Said the Gramophone - image by Keith Shore
by Emma

Sheer Mag - "What You Want"

Q: Is this my new favourite song?

A: It is certainly the one that makes me feel most ready to make out with someone or to knee someone else in the chest, and then maybe go out dancing. If you took an x-ray of me listening to this song, you'd see spring coming up and through every single part of my body, its lush spreading across my whole nervous system, spring and summer and that guitar that sounds like a handful of sparklers being thrown into four lanes of traffic. This song sounds like it feels to wear your jean jacket and tough-guy sunglasses for the first time since the endless drag of winter; it sounds like you felt the first time some beautiful party genius taught you to call it a JJ instead of a jean jacket, to say "blaze a jang" instead of "smoke a joint." It sounds like my heart sounded the first time I ever played a plugged-in electric guitar, which was my boyfriend's and looked like this. This song tastes like a keyhole in the side of a tallcan; it feels like your best friend biting the grass stains off your knees. This song means business but it wants to fuck around a little, this song knows you'd get on your bike to just follow it anywhere, and it's cool with that. It's cool.

[buy buy buy 7" / thanks Alex]

by Sean
Clinton and Bush


Tom Rosenthal - "Don't You Know How Busy and Important I Am". Rosenthal writes a song for all those dumb bozos with "important" jobs, lacing his monologue with irony. "Don't you know how busy and important I am? / I've got soooooo much to do." He's too busy to know, too busy to see his son, to finish this song. But what Rosenthal gets most right is the song's jaunty pace. Jaunty is what capitalism pretends to be. Capitalism would have us think that its system is light and upbeat, full of forward momentum; that it will progress and progress, easy and trotting, with a grin on its face. Let's all jauntily repress ourselves, for the sake of an inflated mortgage. Let's smile as we're clobbered, dreaming of upward mobility. Let's drown out the gasps and shouts, the suffering shrieks, with a jaunty piano and oh god yet more cowbell. [buy / thanks jez!]

by Mitz


The Cleaners from Venus - "A Mercury Girl" [buy]

The Go-Betweens - "Cattle & Cane" [buy] -Sorry there is no reissue for this one. I only found original lps here. But CD and songs are available on usual place like itunes and amazon. *As it's pointed out, there is a box set reissued last year featuring this song but it's sold out...here

At the tender age of 18, Rob was a kind-of-popular guy at the high school in his small home town. He became kind of popular by hanging out with real popular guys, he was careful to fit and therefore got a truck that was really high off the ground. It was so high he could even look down on Manute Bol (7'7" former NBA player). Even though his girlfriend was only in Grade 8, she was as tall as Muggsy Bogues (5'3" also former NBA player). He got big sub in his truck. In his high school, how much bass your stereo could produce correlated exactly to how cool that person was. It was so bass-y that his 14 year old girlfriend threw up on the way home from a bush party. He was a hardworking man to fit in. He worked out and lifted weights in his basement. His older brother, Bob, had a Bowflex and other stuff which he only used for 2 days before he moved away to go to college. Whenever he could Rob lifted weights. By grade 12 he was "hot" according to Grade 8 girls.

His high school semi-popular semi-charmed life soon ended. He graduated high school. By the end of summer, his friends had moved to nearby city (3hrs away). Most of his friends didn't really tell Rob about what they were doing in the city. In fact, his "friends" were not returning calls or texts and at this point, he realized his semi-popular, semi-charmed life was all an illusion. His third eye, used to read people, was blind to his "friends" secretly making fun of him. He was third eye blind. But Rob followed them like he always did in high school. After he said a teary goodbye to his girlfriend who baked him cookies shaped like whales but ended up looking like penises that tasted like pure sugar, he drove to the big city. The trip cost him $58 (gas $40, chocolate milke $3, A&W big papa burger combo $9 and beef jerkey $6). In the parking lot of A&W some girls smiled at him. He smiled back trying to hide his shyness and insecurity, he didnt know his smile looked like Jim Carrey in the movie 'The Cable Guy' to them. After the long ride to the city he realized one of the reasons the girls were laughing was because his zipper was down the whole time. Rob was now in the city stuck in a traffic jam. He sighed quietly and then...to be continued...you won't believe what he does next in the city and that will probablly restore your faith in humanity...ok Im very jet-lagged....good night.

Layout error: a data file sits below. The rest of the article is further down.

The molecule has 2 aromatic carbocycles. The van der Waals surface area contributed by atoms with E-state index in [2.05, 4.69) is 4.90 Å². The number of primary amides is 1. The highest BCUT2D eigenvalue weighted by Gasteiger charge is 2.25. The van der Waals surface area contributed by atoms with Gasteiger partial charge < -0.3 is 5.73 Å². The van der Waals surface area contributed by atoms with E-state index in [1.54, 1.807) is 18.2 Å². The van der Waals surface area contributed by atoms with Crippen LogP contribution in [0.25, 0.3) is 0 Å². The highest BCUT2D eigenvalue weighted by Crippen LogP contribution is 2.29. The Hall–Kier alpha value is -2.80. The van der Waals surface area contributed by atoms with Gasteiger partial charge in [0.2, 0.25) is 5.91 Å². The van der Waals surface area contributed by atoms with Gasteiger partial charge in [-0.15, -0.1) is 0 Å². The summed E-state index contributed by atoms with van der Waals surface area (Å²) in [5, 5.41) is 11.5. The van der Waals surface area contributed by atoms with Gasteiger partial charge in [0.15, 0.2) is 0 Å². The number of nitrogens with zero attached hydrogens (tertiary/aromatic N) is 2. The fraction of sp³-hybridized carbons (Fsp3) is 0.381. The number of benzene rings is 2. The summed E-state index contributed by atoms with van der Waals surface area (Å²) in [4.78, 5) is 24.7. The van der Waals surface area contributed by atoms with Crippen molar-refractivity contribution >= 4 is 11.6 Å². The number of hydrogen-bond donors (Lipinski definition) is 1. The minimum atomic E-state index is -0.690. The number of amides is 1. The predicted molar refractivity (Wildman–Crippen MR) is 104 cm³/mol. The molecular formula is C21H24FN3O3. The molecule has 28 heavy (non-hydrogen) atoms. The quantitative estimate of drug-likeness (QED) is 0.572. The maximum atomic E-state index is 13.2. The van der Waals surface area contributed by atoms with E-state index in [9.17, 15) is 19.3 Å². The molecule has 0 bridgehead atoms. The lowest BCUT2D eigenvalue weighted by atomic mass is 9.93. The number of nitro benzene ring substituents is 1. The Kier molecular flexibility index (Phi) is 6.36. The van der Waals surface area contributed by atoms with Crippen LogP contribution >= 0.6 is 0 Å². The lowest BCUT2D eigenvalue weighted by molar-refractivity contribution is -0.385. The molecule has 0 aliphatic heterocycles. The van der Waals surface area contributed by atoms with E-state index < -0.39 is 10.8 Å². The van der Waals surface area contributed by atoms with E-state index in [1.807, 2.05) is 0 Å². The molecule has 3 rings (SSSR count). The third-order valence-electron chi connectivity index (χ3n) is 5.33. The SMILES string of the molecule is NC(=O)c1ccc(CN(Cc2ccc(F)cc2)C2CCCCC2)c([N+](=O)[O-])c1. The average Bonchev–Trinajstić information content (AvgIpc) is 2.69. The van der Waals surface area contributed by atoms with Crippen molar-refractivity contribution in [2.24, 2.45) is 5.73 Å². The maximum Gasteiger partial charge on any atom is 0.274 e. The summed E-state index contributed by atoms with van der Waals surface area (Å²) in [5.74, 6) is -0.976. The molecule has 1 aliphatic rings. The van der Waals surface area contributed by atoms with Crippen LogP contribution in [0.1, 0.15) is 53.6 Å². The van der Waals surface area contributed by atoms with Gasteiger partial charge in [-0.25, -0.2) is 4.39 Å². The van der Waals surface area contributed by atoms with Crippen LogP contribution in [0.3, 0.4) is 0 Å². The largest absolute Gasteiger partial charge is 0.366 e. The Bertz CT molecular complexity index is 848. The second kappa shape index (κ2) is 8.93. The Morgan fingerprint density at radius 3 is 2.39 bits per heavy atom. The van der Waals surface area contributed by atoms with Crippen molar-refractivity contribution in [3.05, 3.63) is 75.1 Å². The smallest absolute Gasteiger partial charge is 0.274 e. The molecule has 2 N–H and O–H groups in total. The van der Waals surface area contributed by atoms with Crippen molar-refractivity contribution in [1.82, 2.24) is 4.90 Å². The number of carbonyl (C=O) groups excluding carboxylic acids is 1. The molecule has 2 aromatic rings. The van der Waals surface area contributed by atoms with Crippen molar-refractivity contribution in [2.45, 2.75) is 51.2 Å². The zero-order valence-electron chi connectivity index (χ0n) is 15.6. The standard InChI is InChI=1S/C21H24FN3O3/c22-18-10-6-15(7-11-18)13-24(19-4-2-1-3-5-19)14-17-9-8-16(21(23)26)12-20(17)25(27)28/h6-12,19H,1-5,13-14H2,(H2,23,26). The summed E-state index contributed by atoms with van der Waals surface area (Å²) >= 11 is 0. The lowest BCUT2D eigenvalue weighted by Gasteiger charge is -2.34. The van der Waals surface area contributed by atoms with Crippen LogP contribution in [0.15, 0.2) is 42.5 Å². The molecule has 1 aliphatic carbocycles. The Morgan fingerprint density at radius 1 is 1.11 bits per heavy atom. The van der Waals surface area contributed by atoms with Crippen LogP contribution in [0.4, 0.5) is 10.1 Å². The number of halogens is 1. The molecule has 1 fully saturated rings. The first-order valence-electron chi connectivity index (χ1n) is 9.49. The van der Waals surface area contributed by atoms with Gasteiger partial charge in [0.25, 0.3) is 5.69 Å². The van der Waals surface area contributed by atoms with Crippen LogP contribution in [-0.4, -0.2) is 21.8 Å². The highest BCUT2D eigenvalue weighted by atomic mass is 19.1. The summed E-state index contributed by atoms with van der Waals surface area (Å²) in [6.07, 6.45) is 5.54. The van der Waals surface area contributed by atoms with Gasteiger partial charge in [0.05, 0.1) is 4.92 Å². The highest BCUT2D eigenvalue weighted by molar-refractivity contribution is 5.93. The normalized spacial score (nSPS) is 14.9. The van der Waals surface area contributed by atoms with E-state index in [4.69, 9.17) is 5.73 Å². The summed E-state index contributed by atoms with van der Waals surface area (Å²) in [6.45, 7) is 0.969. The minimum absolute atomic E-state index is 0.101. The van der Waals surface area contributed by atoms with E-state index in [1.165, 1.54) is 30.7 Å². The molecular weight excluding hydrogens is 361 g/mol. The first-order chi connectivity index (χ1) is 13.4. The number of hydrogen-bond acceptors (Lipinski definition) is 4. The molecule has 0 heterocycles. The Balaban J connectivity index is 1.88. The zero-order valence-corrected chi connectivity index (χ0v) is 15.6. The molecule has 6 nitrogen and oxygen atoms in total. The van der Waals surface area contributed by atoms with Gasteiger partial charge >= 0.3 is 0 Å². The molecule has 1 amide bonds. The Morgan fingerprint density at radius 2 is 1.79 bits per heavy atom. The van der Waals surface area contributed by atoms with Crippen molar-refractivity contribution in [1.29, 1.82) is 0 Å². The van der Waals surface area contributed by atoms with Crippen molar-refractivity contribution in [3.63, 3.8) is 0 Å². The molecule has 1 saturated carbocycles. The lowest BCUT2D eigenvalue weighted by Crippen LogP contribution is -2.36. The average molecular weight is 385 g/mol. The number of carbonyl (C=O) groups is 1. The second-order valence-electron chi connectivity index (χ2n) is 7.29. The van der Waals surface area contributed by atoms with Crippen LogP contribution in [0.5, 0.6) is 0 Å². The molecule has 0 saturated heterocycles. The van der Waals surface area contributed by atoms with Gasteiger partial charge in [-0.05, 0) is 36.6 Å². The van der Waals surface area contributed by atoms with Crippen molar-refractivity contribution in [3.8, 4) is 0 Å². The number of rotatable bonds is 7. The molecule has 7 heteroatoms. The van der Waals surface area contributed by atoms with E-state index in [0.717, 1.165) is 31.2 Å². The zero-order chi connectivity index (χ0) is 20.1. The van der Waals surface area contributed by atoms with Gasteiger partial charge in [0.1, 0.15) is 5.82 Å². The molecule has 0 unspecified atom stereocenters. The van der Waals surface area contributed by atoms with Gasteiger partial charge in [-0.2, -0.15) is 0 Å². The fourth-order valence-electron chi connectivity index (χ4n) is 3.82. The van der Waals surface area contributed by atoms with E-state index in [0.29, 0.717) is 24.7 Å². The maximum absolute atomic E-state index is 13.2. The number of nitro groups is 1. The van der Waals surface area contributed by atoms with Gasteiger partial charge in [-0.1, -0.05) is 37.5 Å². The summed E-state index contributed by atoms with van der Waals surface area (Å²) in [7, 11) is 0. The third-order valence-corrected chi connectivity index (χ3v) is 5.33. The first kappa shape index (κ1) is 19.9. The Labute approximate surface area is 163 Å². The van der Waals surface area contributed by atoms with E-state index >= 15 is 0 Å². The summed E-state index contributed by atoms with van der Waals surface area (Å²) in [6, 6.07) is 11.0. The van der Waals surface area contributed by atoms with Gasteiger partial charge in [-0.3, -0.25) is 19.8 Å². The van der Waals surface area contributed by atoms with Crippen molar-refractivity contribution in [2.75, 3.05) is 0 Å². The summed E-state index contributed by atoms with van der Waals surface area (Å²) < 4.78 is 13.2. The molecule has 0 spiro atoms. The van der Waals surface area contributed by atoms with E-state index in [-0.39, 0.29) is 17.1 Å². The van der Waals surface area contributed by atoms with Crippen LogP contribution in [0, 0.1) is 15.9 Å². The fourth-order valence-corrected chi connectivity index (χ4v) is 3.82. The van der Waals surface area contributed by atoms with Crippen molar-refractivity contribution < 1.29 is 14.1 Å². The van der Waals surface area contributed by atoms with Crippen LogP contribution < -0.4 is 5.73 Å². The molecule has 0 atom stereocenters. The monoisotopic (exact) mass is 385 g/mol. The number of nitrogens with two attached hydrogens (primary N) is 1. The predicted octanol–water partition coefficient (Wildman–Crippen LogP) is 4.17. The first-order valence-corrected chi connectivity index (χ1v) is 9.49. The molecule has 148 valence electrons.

(photo source)

by Jeff
Describe the image


The Gories - "Can't Catch Up With You" [buy]

A guitar plays a simple lick and then another kicks in playing the same, then the drums start beating along behind them. It's the sound of a young gang on the move together through town on a hot day. The search begins: "I went down to get you out of jail / but you were already out on bail." The singer checks out the old haunts, the burger place, the quarry pit, the liquor store, up and down. When the frustration becomes unbearable the guitar solo kicks in.

"Can't Catch up With You" is a simple song, but it's burned into my mind. I don't make lists of favourites, but this song has to be among those I've listened to the most over the years. The mystery pulls me along every time. Where is the object of the singer's affections, anyway? The guy at the liquor said that she bought some wine, the kids at the burger stand thought she had gone swimming. No matter where the singer goes, she's out of reach, and by the end of the song it seems like she might be gone for good and no amount of guitar soloing will bring her back. But it's not a sad song, it bops along full of young feelings, wired up, on the move, searching, on edge. This song contains a whole bildungsroman in two minutes and change.